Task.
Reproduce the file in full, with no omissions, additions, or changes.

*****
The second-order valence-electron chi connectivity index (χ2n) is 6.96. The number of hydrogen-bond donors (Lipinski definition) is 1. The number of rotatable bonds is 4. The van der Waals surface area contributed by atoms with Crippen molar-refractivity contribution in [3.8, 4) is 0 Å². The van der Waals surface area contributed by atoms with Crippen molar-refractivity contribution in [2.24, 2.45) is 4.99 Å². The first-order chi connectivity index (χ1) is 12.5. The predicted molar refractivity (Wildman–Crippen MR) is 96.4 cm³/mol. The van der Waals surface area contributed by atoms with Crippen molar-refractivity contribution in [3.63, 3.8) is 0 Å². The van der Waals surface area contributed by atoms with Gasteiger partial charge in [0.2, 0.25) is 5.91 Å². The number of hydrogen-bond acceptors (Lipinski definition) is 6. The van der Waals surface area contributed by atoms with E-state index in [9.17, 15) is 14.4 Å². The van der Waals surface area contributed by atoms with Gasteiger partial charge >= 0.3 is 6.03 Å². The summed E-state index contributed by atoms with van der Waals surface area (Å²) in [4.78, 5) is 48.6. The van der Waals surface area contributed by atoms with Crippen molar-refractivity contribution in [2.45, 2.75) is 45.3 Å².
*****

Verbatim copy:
The second-order valence-electron chi connectivity index (χ2n) is 6.96. The number of hydrogen-bond donors (Lipinski definition) is 1. The number of rotatable bonds is 4. The van der Waals surface area contributed by atoms with Crippen molar-refractivity contribution in [3.8, 4) is 0 Å². The van der Waals surface area contributed by atoms with Crippen molar-refractivity contribution in [2.24, 2.45) is 4.99 Å². The first-order chi connectivity index (χ1) is 12.5. The predicted molar refractivity (Wildman–Crippen MR) is 96.4 cm³/mol. The van der Waals surface area contributed by atoms with Crippen molar-refractivity contribution in [3.63, 3.8) is 0 Å². The van der Waals surface area contributed by atoms with Gasteiger partial charge in [0.2, 0.25) is 5.91 Å². The number of hydrogen-bond acceptors (Lipinski definition) is 6. The van der Waals surface area contributed by atoms with E-state index in [9.17, 15) is 14.4 Å². The van der Waals surface area contributed by atoms with Gasteiger partial charge >= 0.3 is 6.03 Å². The summed E-state index contributed by atoms with van der Waals surface area (Å²) in [4.78, 5) is 48.6. The van der Waals surface area contributed by atoms with Crippen molar-refractivity contribution in [2.45, 2.75) is 45.3 Å².